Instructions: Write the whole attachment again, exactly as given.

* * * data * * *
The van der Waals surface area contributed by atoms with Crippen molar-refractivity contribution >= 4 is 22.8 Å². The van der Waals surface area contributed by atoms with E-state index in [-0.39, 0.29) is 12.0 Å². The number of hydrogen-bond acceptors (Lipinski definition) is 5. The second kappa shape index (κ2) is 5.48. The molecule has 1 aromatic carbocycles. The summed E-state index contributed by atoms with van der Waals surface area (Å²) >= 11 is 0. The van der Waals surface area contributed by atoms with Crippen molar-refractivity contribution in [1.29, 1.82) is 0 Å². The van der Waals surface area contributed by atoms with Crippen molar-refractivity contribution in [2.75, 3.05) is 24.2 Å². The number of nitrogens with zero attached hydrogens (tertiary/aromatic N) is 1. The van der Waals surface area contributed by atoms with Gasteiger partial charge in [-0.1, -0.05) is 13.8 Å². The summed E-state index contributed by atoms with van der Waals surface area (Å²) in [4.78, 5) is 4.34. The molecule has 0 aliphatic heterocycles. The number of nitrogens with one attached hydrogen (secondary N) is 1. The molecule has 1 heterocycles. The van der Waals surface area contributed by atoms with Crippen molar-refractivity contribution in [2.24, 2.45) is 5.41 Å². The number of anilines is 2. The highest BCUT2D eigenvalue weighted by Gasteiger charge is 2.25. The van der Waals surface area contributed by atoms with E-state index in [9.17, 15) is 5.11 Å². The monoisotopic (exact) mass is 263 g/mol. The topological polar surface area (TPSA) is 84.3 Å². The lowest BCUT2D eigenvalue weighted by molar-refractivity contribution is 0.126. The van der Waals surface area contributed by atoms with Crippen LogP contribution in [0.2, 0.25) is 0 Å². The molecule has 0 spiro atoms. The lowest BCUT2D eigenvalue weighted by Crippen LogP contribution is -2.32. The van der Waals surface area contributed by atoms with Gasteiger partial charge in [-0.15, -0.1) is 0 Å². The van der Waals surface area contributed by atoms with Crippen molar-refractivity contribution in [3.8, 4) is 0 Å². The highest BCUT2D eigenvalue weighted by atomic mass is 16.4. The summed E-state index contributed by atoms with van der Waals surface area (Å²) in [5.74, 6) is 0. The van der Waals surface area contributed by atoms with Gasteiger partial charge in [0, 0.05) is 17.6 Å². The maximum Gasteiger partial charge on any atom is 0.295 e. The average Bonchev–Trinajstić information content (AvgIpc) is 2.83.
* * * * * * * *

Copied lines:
The van der Waals surface area contributed by atoms with Crippen molar-refractivity contribution >= 4 is 22.8 Å². The van der Waals surface area contributed by atoms with E-state index in [-0.39, 0.29) is 12.0 Å². The number of hydrogen-bond acceptors (Lipinski definition) is 5. The second kappa shape index (κ2) is 5.48. The molecule has 1 aromatic carbocycles. The summed E-state index contributed by atoms with van der Waals surface area (Å²) >= 11 is 0. The van der Waals surface area contributed by atoms with Crippen molar-refractivity contribution in [1.29, 1.82) is 0 Å². The van der Waals surface area contributed by atoms with Crippen molar-refractivity contribution in [2.75, 3.05) is 24.2 Å². The number of nitrogens with zero attached hydrogens (tertiary/aromatic N) is 1. The van der Waals surface area contributed by atoms with Gasteiger partial charge in [-0.1, -0.05) is 13.8 Å². The summed E-state index contributed by atoms with van der Waals surface area (Å²) in [4.78, 5) is 4.34. The molecule has 0 aliphatic heterocycles. The number of nitrogens with one attached hydrogen (secondary N) is 1. The molecule has 1 heterocycles. The van der Waals surface area contributed by atoms with Crippen molar-refractivity contribution in [2.24, 2.45) is 5.41 Å². The number of anilines is 2. The highest BCUT2D eigenvalue weighted by Gasteiger charge is 2.25. The van der Waals surface area contributed by atoms with E-state index in [9.17, 15) is 5.11 Å². The monoisotopic (exact) mass is 263 g/mol. The topological polar surface area (TPSA) is 84.3 Å². The lowest BCUT2D eigenvalue weighted by molar-refractivity contribution is 0.126. The van der Waals surface area contributed by atoms with Crippen LogP contribution in [0.2, 0.25) is 0 Å². The molecule has 0 spiro atoms. The lowest BCUT2D eigenvalue weighted by Crippen LogP contribution is -2.32. The van der Waals surface area contributed by atoms with Gasteiger partial charge in [-0.15, -0.1) is 0 Å². The van der Waals surface area contributed by atoms with Crippen molar-refractivity contribution in [3.8, 4) is 0 Å². The highest BCUT2D eigenvalue weighted by atomic mass is 16.4. The summed E-state index contributed by atoms with van der Waals surface area (Å²) in [5.74, 6) is 0. The van der Waals surface area contributed by atoms with Gasteiger partial charge in [0, 0.05) is 17.6 Å². The maximum Gasteiger partial charge on any atom is 0.295 e. The average Bonchev–Trinajstić information content (AvgIpc) is 2.83.